[R-sig-ME] Troubleshooting glmmTMB

Ben Bolker bbo|ker @end|ng |rom gm@||@com
Mon Apr 20 01:48:08 CEST 2020

On 4/19/20 9:59 AM, Matteo Sebastianelli wrote:
> Hi everyone!
> Hope to be clear enough since this is going to be my fist quest.
> I was running 3 sets of models with glmer, each set of models had a
> different response variable representing number of 3 different species of
> birds counted during transects.

    glmer with Poisson response?

> her.)No problem for the first 2 sets of models
> with glmer, which I then compared with AICc to get the best model. For the
> third species, by far the less counted during the transect, I found that
> the model was underdispersed (~0.6). I decided to switch to genpois glmmTMB
> model which can deal with underdispersed models. The response is not zero
> inflated according to DHARMa testZeroInflation.
    This is not a bad idea, but note that estimates of dispersion can be 
very imprecise (i.e., it may not be as necessary to move away from 
Poisson as you think).

    Do you have reason to suspect zero-inflation or are you just trying 
to cover your bases?

> I used the same approach
> i.e. a set of model with different combinations of predictors which i would
> then compare. The issue is that for few models i get the warning: extreme
> or very small eigenvalues detected. Continuous predictors are already
> scaled.

    Most often this is caused by an extreme parameter, e.g. if you are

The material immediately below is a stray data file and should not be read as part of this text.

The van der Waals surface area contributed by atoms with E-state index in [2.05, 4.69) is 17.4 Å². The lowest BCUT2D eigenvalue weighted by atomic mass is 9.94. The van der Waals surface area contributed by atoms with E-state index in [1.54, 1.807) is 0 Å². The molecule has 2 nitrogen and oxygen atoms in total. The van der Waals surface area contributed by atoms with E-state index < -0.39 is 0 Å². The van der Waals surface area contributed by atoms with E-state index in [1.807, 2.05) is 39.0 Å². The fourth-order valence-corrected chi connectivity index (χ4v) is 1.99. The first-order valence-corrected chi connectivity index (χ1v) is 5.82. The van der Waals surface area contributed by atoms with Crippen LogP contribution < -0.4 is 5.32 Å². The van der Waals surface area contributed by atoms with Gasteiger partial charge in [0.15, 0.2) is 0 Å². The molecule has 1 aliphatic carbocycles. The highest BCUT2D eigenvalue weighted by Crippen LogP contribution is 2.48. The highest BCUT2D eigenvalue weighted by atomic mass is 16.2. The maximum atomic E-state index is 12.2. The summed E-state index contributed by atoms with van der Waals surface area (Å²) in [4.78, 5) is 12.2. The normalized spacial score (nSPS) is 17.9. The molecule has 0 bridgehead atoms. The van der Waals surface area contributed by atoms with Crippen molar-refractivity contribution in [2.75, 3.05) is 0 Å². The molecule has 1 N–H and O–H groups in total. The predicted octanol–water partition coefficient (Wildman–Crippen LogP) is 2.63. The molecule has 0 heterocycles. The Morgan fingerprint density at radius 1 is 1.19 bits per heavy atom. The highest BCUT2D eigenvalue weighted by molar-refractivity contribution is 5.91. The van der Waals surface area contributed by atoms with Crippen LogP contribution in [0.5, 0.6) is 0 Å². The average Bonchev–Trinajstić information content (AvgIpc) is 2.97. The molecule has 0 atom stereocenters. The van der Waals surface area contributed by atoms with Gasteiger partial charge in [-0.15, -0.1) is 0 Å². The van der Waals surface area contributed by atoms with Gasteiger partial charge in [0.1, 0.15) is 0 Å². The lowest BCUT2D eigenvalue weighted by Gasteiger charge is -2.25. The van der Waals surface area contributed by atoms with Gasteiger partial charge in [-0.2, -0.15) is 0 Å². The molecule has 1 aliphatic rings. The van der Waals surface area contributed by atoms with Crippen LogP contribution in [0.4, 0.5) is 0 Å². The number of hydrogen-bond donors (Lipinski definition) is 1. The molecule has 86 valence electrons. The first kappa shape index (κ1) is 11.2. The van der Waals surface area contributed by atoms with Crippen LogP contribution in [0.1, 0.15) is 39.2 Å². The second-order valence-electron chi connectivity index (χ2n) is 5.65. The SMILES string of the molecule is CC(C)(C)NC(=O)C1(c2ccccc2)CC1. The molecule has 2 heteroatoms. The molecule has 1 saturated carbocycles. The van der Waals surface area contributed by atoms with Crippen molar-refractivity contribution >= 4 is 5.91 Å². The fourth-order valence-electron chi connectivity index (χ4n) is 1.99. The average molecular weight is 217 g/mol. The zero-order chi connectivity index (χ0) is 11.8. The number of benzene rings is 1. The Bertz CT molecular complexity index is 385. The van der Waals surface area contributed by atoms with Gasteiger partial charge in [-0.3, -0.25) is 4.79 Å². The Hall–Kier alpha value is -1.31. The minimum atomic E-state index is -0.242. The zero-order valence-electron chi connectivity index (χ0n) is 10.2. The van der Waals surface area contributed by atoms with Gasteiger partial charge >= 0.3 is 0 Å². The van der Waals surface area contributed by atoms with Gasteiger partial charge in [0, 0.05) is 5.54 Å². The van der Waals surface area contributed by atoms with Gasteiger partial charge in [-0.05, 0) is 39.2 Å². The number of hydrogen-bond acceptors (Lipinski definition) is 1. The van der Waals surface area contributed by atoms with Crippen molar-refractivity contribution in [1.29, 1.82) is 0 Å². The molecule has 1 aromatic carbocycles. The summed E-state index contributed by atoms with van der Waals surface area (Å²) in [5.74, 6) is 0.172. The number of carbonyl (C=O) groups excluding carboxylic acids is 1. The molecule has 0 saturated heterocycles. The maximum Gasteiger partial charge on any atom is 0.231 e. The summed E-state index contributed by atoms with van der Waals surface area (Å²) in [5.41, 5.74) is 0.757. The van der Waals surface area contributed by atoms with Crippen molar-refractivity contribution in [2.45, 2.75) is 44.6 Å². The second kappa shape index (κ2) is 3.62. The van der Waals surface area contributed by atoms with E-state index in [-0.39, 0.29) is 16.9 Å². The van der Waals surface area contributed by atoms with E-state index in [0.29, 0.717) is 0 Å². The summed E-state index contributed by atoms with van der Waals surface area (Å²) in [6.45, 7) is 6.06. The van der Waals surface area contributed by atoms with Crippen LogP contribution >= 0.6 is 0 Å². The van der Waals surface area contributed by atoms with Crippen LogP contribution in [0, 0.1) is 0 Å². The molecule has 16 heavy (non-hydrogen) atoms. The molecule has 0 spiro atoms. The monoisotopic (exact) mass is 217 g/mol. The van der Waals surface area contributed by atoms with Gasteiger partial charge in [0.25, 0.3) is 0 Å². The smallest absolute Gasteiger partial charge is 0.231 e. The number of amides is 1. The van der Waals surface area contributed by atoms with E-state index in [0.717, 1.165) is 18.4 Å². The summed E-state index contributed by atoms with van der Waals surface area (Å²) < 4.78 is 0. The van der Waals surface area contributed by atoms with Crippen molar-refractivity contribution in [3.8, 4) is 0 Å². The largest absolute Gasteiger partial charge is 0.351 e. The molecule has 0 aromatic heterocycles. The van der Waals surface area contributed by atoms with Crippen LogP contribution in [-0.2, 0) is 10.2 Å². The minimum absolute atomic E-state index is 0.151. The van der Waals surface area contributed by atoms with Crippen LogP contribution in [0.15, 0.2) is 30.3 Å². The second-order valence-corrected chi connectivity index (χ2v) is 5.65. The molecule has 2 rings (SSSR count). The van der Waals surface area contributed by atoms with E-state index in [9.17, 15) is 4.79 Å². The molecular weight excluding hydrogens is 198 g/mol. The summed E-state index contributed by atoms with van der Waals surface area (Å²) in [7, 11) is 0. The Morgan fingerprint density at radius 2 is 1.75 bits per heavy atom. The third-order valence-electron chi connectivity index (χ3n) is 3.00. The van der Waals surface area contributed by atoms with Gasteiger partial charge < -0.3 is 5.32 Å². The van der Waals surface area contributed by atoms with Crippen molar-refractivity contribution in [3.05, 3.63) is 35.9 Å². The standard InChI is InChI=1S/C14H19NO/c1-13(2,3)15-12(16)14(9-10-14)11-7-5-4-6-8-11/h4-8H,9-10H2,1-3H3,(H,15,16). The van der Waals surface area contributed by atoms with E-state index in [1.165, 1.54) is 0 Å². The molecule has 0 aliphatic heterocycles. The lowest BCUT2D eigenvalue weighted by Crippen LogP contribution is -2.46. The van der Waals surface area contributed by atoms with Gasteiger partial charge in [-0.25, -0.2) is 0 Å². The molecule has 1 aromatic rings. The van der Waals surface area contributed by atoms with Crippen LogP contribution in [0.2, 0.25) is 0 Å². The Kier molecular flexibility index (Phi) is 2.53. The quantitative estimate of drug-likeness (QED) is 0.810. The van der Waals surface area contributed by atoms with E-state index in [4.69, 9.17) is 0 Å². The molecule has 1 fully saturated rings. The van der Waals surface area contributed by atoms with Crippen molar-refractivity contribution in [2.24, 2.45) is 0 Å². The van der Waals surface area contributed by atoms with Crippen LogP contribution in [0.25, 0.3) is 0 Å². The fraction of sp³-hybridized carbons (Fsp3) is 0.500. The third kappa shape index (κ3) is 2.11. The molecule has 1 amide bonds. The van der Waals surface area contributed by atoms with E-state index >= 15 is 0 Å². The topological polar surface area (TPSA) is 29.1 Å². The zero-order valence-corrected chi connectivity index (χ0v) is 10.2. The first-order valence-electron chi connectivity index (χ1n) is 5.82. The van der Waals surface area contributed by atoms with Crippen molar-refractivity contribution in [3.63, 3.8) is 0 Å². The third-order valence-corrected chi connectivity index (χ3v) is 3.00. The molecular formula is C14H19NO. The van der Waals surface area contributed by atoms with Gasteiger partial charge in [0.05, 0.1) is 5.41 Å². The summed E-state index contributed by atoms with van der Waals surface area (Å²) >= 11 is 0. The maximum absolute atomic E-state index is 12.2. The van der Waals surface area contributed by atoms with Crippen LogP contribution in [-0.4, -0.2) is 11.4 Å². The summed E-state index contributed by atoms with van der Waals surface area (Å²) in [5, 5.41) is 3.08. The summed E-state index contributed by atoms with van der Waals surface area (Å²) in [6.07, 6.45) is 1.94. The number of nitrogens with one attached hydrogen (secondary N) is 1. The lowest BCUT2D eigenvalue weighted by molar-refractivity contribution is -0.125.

trying to fit zero-inflation with a data set that really doesn't have 
any, or a negative binomial model with equi- or underdispersion

> I then tried to run the function I found in the glmmTMB
> troubleshooting vignette (Example 3) to detect the parameters that
> contribute to the small eigenvalues but i get a warning:
> diagnose_vcov(mod2)
> Error in diagnose_vcov(mod2) : can't analyze vcov
> In addition: Warning message:
> In diagnose_vcov(mod2) : analyzing Hessian, not vcov
> Do you have any idea how I can overcome the problem?

   Try changing the missing(analyze_hessian)) clause to:

        if (missing(analyze_hessian)) {
             warning("analyzing Hessian, not vcov")
             analyze_hessian <- TRUE
         } else {
             if (!analyze_hessian) stop("can't analyze vcov")

> I also have another question. In the models I have an observerID random
> factor with 2 levels, and I know the random factors should have at least
> 5-6 levels. Do you think is ok to include them in the model even though it
> creates a singular fit warning (in glmmTMB i get the non-positive-definite
> Hessian matrix warning)?

    I wouldn't, I'd include it as a fixed effect or leave it out.

> Looking forward to hear from you.
> Best,
> Matteo
> 	[[alternative HTML version deleted]]
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